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Giuliano Vivanet
Rossella Santagata
Giovanni Bonaiuti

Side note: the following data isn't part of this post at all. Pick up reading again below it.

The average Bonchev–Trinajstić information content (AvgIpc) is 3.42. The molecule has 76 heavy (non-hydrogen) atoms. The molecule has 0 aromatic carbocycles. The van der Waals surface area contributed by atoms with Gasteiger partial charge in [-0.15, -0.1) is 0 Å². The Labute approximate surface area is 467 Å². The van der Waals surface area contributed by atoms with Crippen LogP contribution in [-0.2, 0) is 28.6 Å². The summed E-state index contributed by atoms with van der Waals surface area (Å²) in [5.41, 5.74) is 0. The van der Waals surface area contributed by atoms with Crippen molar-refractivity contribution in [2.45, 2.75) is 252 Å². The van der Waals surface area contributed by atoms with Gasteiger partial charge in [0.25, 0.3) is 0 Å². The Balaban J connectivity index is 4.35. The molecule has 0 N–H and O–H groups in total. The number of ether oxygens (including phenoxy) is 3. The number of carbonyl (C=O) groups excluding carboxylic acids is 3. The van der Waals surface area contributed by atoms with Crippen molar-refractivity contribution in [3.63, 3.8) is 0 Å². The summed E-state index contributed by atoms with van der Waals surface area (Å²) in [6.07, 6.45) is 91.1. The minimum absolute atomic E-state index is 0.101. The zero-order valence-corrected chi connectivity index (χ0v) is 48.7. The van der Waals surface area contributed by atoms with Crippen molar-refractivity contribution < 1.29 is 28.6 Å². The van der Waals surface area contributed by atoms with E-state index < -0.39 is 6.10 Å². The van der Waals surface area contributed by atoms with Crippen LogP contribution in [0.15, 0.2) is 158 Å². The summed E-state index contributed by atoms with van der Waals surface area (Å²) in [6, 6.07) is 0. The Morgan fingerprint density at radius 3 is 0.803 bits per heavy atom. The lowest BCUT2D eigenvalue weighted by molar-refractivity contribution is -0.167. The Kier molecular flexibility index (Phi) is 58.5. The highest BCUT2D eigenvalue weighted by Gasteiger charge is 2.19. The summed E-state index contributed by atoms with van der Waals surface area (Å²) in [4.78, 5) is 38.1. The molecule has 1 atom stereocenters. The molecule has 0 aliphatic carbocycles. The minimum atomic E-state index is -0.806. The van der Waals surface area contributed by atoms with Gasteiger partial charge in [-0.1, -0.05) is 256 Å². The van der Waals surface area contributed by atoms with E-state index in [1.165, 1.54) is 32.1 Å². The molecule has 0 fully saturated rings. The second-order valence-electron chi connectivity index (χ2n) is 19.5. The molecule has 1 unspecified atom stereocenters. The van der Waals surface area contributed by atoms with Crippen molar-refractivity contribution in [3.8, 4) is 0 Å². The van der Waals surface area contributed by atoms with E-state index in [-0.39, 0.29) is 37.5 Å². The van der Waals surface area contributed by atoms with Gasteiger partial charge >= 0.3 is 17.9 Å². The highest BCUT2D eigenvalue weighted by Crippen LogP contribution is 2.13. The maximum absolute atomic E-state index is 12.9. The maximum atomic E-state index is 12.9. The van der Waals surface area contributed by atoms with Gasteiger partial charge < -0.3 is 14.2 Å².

Video has been used extensively in teacher preparation to develop noticing skills. Experienced teachers generally detect, understand and interpret the multiplicity of events that take place in the classroom, whereas novice teachers tend to focus their attention on more superficial aspects that are often not strictly relevant to students’ learning. This study presented video-recorded lessons both to a group of Italian novice teachers in training (without previous teaching experience) and to a group of more experienced teachers (with three or more years of service) with the aim of comparing the observation and interpretation skills of the two groups. Results confirmed prior findings: novices mostly described what they observed, focusing on the teacher’s actions and without demonstrating a critical stance nor suggesting instructional improvements. Contrary to prior research, the majority of novice participants did not focus on issues of or classroom climate or management, and differences between novice and more experienced teachers were not statistically significant. The discussion suggests various hypotheses that might explain these findings and highlights the need for professional development experiences that centre the work of teaching specifically on close analysis of practice and of student thinking.

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